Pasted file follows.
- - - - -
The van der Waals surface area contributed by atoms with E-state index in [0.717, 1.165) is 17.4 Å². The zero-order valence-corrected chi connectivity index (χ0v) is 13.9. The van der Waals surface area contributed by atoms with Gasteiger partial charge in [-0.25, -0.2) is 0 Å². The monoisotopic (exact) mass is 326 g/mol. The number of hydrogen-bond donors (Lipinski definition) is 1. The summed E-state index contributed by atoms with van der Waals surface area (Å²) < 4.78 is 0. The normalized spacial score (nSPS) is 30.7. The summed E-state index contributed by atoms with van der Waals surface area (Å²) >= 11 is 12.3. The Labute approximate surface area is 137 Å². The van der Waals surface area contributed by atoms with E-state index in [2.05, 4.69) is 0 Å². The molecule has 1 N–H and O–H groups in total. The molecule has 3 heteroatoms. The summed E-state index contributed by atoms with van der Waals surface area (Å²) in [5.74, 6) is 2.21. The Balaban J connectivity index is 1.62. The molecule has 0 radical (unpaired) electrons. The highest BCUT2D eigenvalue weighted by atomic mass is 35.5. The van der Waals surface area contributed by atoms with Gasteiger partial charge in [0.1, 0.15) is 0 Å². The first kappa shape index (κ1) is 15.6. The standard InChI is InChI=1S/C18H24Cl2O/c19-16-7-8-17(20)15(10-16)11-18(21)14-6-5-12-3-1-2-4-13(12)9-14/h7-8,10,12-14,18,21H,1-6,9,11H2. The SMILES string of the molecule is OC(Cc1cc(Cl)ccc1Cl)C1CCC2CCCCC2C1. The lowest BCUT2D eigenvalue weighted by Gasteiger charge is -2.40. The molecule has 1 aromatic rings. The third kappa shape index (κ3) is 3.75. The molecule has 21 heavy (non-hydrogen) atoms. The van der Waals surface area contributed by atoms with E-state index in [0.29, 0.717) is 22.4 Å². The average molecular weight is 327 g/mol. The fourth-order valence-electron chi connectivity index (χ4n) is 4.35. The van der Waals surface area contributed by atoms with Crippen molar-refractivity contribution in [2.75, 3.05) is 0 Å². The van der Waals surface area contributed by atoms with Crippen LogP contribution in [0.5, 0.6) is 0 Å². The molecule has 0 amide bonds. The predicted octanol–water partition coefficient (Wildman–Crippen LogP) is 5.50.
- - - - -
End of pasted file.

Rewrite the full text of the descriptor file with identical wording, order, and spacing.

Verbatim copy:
The van der Waals surface area contributed by atoms with E-state index in [0.717, 1.165) is 17.4 Å². The zero-order valence-corrected chi connectivity index (χ0v) is 13.9. The van der Waals surface area contributed by atoms with Gasteiger partial charge in [-0.25, -0.2) is 0 Å². The monoisotopic (exact) mass is 326 g/mol. The number of hydrogen-bond donors (Lipinski definition) is 1. The summed E-state index contributed by atoms with van der Waals surface area (Å²) < 4.78 is 0. The normalized spacial score (nSPS) is 30.7. The summed E-state index contributed by atoms with van der Waals surface area (Å²) >= 11 is 12.3. The Labute approximate surface area is 137 Å². The van der Waals surface area contributed by atoms with E-state index in [2.05, 4.69) is 0 Å². The molecule has 1 N–H and O–H groups in total. The molecule has 3 heteroatoms. The summed E-state index contributed by atoms with van der Waals surface area (Å²) in [5.74, 6) is 2.21. The Balaban J connectivity index is 1.62. The molecule has 0 radical (unpaired) electrons. The highest BCUT2D eigenvalue weighted by atomic mass is 35.5. The van der Waals surface area contributed by atoms with Gasteiger partial charge in [0.1, 0.15) is 0 Å². The first kappa shape index (κ1) is 15.6. The standard InChI is InChI=1S/C18H24Cl2O/c19-16-7-8-17(20)15(10-16)11-18(21)14-6-5-12-3-1-2-4-13(12)9-14/h7-8,10,12-14,18,21H,1-6,9,11H2. The SMILES string of the molecule is OC(Cc1cc(Cl)ccc1Cl)C1CCC2CCCCC2C1. The lowest BCUT2D eigenvalue weighted by Gasteiger charge is -2.40. The molecule has 1 aromatic rings. The third kappa shape index (κ3) is 3.75. The molecule has 21 heavy (non-hydrogen) atoms. The van der Waals surface area contributed by atoms with E-state index in [0.29, 0.717) is 22.4 Å². The average molecular weight is 327 g/mol. The fourth-order valence-electron chi connectivity index (χ4n) is 4.35. The van der Waals surface area contributed by atoms with Crippen molar-refractivity contribution in [2.75, 3.05) is 0 Å². The van der Waals surface area contributed by atoms with Crippen LogP contribution in [0.5, 0.6) is 0 Å². The molecule has 0 amide bonds. The predicted octanol–water partition coefficient (Wildman–Crippen LogP) is 5.50.